Lab 4 – Sea Floor Changes in a Volcanically Active Setting
Plate motions result in many active locations on the earth’s surface. This lab will give learners the opportunity to learn about a particularly active specific seafloor setting. Review the background on this page, answer the questions included below to help you learn about the setting, then proceed to Lab 4.1.
In 2006, researchers documented and witnessed for the first time a deep ocean volcanic eruption. Before completing this lab, view the video of the event near Samoa (Discovery Channel & NOAA, 2009).
Remarkably, it is the first time a deep sea eruption has been recorded on video, even though eruptions occur much more frequently in the ocean than on land (note the excitement in Dr. Resing’s voice!) (Rubin et al. 2012). Such events are not only common, they are important. In addition, the production of seafloor rock and associated hydrothermal vents support unique communities of organisms. Learning about ocean floor eruptions can help scientists understand processes that drive plate tectonics and the interior of the earth, provide critical data on how to protect unique ecosystems, and insights into the causes of tsunamis and land-based destructive eruptions. In this exercise, students will study data that reveal some of the changes to the seafloor that occur as a result of a volcanic eruption documented at Axial Seamount in the northeast Pacific Ocean in 2015. The information comes from several data sets, and later by observations of new lava deposits. Disclaimer: the data sets included in this exercise are “messy” with gaps, outliers, multiple patterns, and complexities. Real data can make interpretations challenging for scientists.
Prior knowledge needed: To complete the following exercises, you should have some background about earthquakes, plate tectonics and sources of magma.
Activities in this Lab
- Lab 4.1 – How do they measure water depth?
- Lab 4.2 – Don’t volcanoes erupt up?
- Lab 4.3 – Applying your knowledge to an actual eruption
- LO1. Demonstrate skills working with data that include: distinguishing between raw and processed data; identifying relevant data to answer questions; reading multi-axes graphs. (Activity 4.1)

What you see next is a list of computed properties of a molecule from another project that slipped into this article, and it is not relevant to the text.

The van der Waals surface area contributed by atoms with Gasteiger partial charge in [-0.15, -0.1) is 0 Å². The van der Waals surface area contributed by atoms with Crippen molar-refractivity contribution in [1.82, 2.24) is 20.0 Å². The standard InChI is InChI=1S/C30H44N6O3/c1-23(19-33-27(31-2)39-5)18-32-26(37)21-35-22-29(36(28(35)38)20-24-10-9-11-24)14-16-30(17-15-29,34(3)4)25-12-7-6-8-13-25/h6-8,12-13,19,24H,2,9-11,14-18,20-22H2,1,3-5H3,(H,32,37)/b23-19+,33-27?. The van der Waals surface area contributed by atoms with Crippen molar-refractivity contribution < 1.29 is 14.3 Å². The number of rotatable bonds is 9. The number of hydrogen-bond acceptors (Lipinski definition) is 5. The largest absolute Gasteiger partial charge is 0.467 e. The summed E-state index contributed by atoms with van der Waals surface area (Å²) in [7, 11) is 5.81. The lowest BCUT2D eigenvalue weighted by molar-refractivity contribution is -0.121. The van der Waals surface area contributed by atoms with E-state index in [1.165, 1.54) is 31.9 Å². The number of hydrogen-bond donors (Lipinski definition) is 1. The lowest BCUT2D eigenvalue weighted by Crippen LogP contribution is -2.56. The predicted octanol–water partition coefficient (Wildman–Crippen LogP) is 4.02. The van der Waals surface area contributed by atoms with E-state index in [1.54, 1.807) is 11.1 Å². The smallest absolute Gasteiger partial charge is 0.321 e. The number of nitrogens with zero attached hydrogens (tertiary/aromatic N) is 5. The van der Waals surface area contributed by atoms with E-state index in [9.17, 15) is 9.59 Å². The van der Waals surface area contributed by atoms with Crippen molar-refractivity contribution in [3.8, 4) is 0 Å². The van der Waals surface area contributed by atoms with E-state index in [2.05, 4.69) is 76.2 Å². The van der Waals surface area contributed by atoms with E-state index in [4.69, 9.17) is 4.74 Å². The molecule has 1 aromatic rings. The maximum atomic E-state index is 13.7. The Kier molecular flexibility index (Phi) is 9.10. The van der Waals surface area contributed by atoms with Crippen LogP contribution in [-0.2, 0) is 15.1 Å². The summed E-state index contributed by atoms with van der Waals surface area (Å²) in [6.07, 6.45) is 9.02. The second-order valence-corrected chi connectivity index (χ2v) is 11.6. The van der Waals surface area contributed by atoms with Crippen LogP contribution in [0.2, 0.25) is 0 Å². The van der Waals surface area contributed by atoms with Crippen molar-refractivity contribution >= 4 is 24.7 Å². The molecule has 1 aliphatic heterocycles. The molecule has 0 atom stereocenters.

- LO2. Explain how water depth data are calculated from pressure data (Lab 4.1).
- LO3. Describe the possible relationship between earthquakes and seafloor topography changes. (Lab 4.2, 4.3)
- LO4. Determine what earthquake & bathymetry data tell us about processes within a volcano. (Lab 4.2, 4.3)
- Key terms: magma, eruption, extrusion, earthquake, lithosphere, plate margin type, subduction, convergence, divergence
- OOI Array: Cabled sea floor Axial Seamount Array
- Sensors: cabled ocean bottom seismometers; pressure sensors
Axial Seamount is an active volcano located about 480 km (300 miles) west of the Washington/Oregon border in about 1400 m (4600 ft) of water. Scientists from multiple institutions have established instruments in multiple locations around Axial Seamount to study processes in the overlying ocean and the underlying lithosphere. The array of instruments set up on and nearby the seamount are illustrated in the following diagram.
Quick Check: What is a “vent field”? “Caldera”?
- In Figure 1, review where all the devices are located around Axial seamount. How many stations are set up, where are they relative to the caldera, and what kind of data will be collected from them?
Among all the devices are two types that are important for this lab.
Pressure measurements (in pounds per square inch – psi) reveal details about water depth and variations in currents. It is measured electronically with sensors that can detect pressure variations resulting from change in water depth and water flow. Figure 2 shows two of these sensors on Axial Seamount.
Seismometers are used to document earthquake activity. The energy released during earthquakes takes the form of mechanical energy (the movement of rocks along a fault) and seismic waves that are transmitted through the rocks. Seismic waves behave differently as they pass through rock depending on their properties, including frequency and period. Wave frequency is a measure of the number of wave crests that pass a point in 1 sec (unit is Herz-Hz), so 10 Hz equals 10 wave crests in 1 second. Wave period is the inverse of frequency, the time it takes for one wave to pass a point, measured in seconds. Seismic waves with higher frequencies (shorter periods) get absorbed into the rocks it passes through more effectively than lower frequency (longer period) waves and thus do not travel as far as lower frequency waves. Seismometers are used to document earthquakes by detecting ground movements and seismic waves. Different types of seismometers are used to detect different frequency earthquakes.
Broadband seismometer information (Figure 3a). Short period seismometer information (Figure 3b).
2. Review the information about “broadband” and “short period” seismometers from links supplied beneath the photos and note the differences between the two. Why do you think scientists need each?